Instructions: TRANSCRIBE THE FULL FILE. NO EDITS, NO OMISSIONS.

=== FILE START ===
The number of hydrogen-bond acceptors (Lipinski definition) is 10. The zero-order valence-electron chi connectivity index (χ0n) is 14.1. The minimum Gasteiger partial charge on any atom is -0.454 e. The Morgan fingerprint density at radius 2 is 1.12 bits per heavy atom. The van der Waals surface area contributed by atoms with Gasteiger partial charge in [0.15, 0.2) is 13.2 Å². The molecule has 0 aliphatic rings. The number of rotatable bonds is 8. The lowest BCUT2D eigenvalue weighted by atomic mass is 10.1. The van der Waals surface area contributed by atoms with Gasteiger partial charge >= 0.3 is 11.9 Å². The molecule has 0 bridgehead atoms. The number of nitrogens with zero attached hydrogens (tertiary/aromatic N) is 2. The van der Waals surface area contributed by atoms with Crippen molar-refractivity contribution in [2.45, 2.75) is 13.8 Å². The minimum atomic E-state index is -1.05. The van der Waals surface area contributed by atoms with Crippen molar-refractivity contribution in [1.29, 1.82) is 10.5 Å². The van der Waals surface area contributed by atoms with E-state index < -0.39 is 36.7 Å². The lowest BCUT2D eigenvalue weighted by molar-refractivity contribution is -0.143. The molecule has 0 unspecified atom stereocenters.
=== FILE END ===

The number of hydrogen-bond acceptors (Lipinski definition) is 10. The zero-order valence-electron chi connectivity index (χ0n) is 14.1. The minimum Gasteiger partial charge on any atom is -0.454 e. The Morgan fingerprint density at radius 2 is 1.12 bits per heavy atom. The van der Waals surface area contributed by atoms with Gasteiger partial charge in [0.15, 0.2) is 13.2 Å². The molecule has 0 aliphatic rings. The number of rotatable bonds is 8. The lowest BCUT2D eigenvalue weighted by atomic mass is 10.1. The van der Waals surface area contributed by atoms with Gasteiger partial charge >= 0.3 is 11.9 Å². The molecule has 0 bridgehead atoms. The number of nitrogens with zero attached hydrogens (tertiary/aromatic N) is 2. The van der Waals surface area contributed by atoms with Crippen molar-refractivity contribution in [2.45, 2.75) is 13.8 Å². The minimum atomic E-state index is -1.05. The van der Waals surface area contributed by atoms with Crippen molar-refractivity contribution in [1.29, 1.82) is 10.5 Å². The van der Waals surface area contributed by atoms with E-state index < -0.39 is 36.7 Å². The lowest BCUT2D eigenvalue weighted by molar-refractivity contribution is -0.143. The molecule has 0 unspecified atom stereocenters.